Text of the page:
3 Things I Learned from Shooting with Film
There seem to be two camps of photographers these days: Analog and digital. And, if you ask which one I belong to, I would have to say mostly digital.. with a curiosity in film. Don’t get me wrong, I absolutely love film, but working as a professional photographer in the day and age where everyone needs their images ‘yesterday’, makes working with digital cameras the only way to cut down on costs and deliver the end product much faster.
I recently had the urge to start experimenting with film again. Sometimes it’s nice to focus on finding good lighting, proper composition, and allowing yourself to experiment. As a photographer, my goal is to bring my own style to the project while capturing the clients vision. I find at times I really need to shoot for me, and this helps me remember why I am a photographer. By doing this, I can remain inspired and fresh, and come back to my clients with a clear perspective.
My choice of camera was the Canon AE-1. It’s a great 35mm film camera that was very popular back in the 80s. They were so popular, that I’m positive someone in your family has one if you’re interested!
I picked up two rolls of film from Don’s Photo. - Illford 3000 BW, and Portra 800.
As an aside, it’s been so long since I used the camera I had to revisit some tutorials on how to properly load film, and work the settings. Here’s a link in case you’re also needing some refreshing (click here).
Obviously the beauty of working with digital cameras, is the ability to take an unlimited number of images and to view them instantly. But with film, that luxury is taken away and we have to shoot with a little more discretion.
When I was experimenting with my 35mm camera, I made sure that what I chose to shoot was just as I want it. In the case of photographing S.J. and Jordan in a dark recording studio, it was a matter of timing, enough lighting, and that the emotion was there. There were times I waited minutes to snap the photo because I was waiting for just the right moment.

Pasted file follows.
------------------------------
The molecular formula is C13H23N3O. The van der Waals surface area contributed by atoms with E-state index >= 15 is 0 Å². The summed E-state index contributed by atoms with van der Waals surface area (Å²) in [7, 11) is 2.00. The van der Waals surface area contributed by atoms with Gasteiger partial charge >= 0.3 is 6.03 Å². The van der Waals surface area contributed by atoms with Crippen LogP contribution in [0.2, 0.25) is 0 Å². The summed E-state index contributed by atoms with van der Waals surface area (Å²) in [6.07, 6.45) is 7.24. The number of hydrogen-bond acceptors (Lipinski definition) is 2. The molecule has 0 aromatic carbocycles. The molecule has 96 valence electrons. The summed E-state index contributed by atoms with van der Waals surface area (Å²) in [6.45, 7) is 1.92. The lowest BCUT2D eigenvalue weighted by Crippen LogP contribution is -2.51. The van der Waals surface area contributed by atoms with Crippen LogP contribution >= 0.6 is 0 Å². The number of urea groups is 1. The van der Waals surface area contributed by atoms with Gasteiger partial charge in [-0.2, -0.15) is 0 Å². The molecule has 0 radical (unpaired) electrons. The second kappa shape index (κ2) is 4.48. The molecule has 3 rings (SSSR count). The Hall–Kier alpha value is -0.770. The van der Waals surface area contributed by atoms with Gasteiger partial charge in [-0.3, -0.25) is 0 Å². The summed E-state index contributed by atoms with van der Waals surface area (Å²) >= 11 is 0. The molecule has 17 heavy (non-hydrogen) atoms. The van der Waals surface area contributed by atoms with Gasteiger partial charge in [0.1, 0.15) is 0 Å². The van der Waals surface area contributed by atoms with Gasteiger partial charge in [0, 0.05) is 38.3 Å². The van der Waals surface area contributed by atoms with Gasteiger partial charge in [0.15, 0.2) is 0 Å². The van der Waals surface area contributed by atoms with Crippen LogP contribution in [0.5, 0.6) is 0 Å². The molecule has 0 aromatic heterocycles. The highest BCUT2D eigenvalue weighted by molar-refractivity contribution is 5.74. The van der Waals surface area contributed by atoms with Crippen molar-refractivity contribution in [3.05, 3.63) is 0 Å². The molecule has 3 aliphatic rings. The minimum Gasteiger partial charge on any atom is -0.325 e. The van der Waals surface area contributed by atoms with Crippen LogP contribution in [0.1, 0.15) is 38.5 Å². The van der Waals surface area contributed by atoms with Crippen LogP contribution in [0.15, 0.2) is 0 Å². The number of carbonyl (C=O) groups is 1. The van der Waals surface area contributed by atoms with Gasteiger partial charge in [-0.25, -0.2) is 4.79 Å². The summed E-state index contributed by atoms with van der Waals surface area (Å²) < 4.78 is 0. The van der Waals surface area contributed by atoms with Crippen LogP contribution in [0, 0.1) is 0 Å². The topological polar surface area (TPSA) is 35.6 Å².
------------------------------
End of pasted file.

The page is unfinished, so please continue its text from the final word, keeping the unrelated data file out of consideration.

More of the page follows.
Take your time. It’ll be worth it in the end.
beauty in imperfection
When I take photos on my digital camera, I often try and get perfection. Even if perfection isn’t possible, I try my best to attain the best quality, and sharpness. My goals completely change when working with film. That’s not to say that I think it’s okay to have every image out of focus, but that it’s okay to allow the imperfection of soft focus to create art and beauty. Some of the images I took that were out of focus or not composed according to the rule of thirds were my favourite! As a photographer, we are storytellers, and you want to make sure that you capture emotion first.
Don’t be afraid to shoot it
If you see it, and you think it would be a cool picture.. shoot it!
Just like Wayne Gretzky says, “you miss 100% of the shots you don’t take”. So why not take them!
Yes… film is expensive. But don’t allow that to be the reason you don’t snap. You’re experimenting, and learning from every time you click the shutter. Take a variety of different shots, and don’t spend too long on one thing. There were a few shots I almost didn’t because I thought they might not be exactly what I was envisioning. Now in the end, some of those were really unique and interesting and I’m glad I took them.
Grab the camera, look around, and feel inspired.
Now if this has inspired you to reach into the closet or under your bed for a film camera. Please share the results! I’d love to see them!